We have no imagination. We don’t write fantasy novels, because we’re not able to think outside the realm of reality enough. We want everything the same, all the time, and never yearn for anything more. We’re boring. We cannot deal with change. We are reluctant to try out new things. We like doing dull, repetitive tasks. We all want to just stay at home, barefoot and pregnant, while making our husband his dinner, ironing, and catching up on our soaps. We are closed-minded. We have no interest in brainstorming, in talking about interesting things, in reading unusual books, or in challenging the traditions our parents raised us on. We never change our minds. We oppress our children. We can’t talk about symbolism and are extremely short-sighted. We will stay with one thing forever. And we never do anything risky or unsafe.

The only thing that fits me about the ISFJ stereotype is that I am a “sympathetic crier” thanks to Fe. It’s sad, I see it, I cry about it. It’s bloody annoying.

Other than that? Nope.

I grew up a highly opinionated feminist, who refuses to let anyone boss her around. Who changes her furniture around as often as she repaints her office. Who writes speculative fiction / fantasy in her spare time that infuses historical situations and individuals with magical powers. Who has torn apart her religious beliefs and challenged them on every level possible before choosing what to make of them. I am frequently bored with my life and everything in it. I long for much more than this provincial life. I long for deeper meaning. I long for eternal significance. I can’t stand to do the same thing every day. I constantly surprise people with my varied reactions, because I have such broad tastes and interests. I have written countless blog posts and even a BOOK discussing in-depth symbolism in fiction and film. I have never wanted kids, although they all love me and I have a knack with them. Closed-minded people annoy me, because I am happy to consider all perspectives on hot button issues.

I actually go out of my way to force people to confront difficult things and I enjoy being controversial (but I always approach anything controversial with tact and sensitivity, thanks to Fe). The only thing I inherited from my family in the sense of tradition is a total lack of interest in family photos (there are none in any of our houses, nor do we take pictures all that often, nor do I care if we don’t) and opening presents on Christmas Eve. I have changed my mind on everything from my political affiliation to my hairstyle, which has been 12 different colors over the years, including candy apple red. I have frequent in-depth, purely theological / abstract conversations with people, because I enjoy doing it. I have accurately predicted things on several occasions, ranging from short term happenings (a car accident, and the necessity of a child needing to be buckled in) to the outcome of a relationship and its fall-out; and I do think about the future at times … just not as often as Ni-doms. I have “vibes” about people that are rarely wrong. I am reluctant to form long-term job commitments because I fear I might get bored; I don’t enjoy doing the same thing for decades at a stretch. I self-published my books just to avoid being locked into a contract and forced to write the same sort of book for the rest of my life. And last week (don’t tell my mother), I nearly overturned an ATV on top of myself, because I did something extremely stupid and reckless while going up a hill.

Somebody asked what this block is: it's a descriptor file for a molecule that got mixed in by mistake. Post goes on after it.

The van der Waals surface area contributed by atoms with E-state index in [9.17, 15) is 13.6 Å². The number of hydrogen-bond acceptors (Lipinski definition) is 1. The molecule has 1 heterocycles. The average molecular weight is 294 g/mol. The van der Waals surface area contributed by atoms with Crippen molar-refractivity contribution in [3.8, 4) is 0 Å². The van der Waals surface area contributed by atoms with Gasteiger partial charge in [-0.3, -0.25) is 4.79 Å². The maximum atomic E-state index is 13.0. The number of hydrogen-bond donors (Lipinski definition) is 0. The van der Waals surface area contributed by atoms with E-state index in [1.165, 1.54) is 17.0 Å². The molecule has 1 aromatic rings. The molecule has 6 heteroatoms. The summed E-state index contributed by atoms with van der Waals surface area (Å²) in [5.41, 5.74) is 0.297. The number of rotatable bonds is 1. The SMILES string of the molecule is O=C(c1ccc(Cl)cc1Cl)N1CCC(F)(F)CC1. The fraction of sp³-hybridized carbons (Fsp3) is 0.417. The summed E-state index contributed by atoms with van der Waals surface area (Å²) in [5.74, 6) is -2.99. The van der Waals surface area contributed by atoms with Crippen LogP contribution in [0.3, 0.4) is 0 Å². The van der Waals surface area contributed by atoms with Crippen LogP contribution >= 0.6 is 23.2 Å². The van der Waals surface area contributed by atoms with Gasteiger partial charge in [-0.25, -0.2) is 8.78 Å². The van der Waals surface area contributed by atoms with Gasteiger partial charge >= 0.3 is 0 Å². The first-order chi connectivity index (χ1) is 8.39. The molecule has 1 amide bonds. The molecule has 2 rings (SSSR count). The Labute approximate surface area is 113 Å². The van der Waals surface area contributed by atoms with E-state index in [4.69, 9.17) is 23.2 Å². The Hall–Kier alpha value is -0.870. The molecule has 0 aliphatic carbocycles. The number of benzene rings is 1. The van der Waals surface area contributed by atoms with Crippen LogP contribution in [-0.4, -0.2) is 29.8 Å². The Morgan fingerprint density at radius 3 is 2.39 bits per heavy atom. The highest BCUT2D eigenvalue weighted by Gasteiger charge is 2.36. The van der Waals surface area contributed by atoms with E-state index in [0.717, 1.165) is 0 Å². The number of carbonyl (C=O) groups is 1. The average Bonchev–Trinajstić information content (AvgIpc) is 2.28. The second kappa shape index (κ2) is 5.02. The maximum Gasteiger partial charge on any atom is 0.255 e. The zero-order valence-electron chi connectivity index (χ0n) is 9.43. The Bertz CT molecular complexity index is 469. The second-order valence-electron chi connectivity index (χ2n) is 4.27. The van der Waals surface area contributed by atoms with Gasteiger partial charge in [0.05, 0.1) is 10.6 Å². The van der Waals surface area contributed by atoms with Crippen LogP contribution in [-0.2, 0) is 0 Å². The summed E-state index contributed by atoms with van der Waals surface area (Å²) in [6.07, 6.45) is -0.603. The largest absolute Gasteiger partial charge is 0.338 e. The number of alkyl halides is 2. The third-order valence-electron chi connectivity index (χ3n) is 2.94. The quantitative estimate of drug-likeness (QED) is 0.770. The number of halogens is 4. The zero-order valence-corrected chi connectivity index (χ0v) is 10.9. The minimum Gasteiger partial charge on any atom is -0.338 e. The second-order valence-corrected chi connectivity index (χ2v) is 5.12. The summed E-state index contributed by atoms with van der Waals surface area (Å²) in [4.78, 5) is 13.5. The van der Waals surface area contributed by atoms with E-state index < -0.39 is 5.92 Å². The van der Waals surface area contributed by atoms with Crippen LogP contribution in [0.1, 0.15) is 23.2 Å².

Yet, though it took years to find my true type due to the stereotypes (I kept comparing myself to them and thinking, no, I have to be an intuitive … they never talk about creativity or imagination in the sensor profiles, and I’m a writer and visual artist!), I am still an ISFJ because of how I process information. I do comparisons. I look for practical application. I want to use everything I learn about. If I do not see a purpose for something, I have little interest in doing it. I take everything that I know and use it. I instruct other people in how to do it. I finish what I start. I work on one project at a time. I study extensively, file information away in my head, and learn to recognize it at a glance/half a note/the tenor of a voice/by scent. Though for years I denied it, and tried to fit into different types that never felt quite right, I am a Si-Ne and not a Ne-Si.

I have these functional traits in common with my ISFJ friends, but nothing else. We process things in the same way, but due to our distinct traits, our areas of interest, and our upbringing, we are nothing alike.

Some ISFJs drive me nuts, because they really DO fit the stereotypes. Some of them really are locked into the past, closed-minded, can’t move on, never try out new things, and absolutely refuse to analyze their traditions or take an objective view of their family.

You CAN BE a certain type, and not like other people or even characters who share your type. And you can be greatly annoyed by your own cognitive behavior. It ticks me off that I am so emotional, and that I engage in passive-aggressive behavior at times.

The bottom line is this: stereotypes are inaccurate, and formed on interpretations of the top two functions. All the profiles are stereotypes. You are a unique person with strengths and weaknesses that are yours alone. The ONLY thing you really have in common with someone else who has your personality type is how you process information.

PS: I know that in the past, I’ve helped propagate these stereotypes to some extent, and for that I’m sorry. I’m still trying to figure out how to type characters without falling into the stereotypes. =P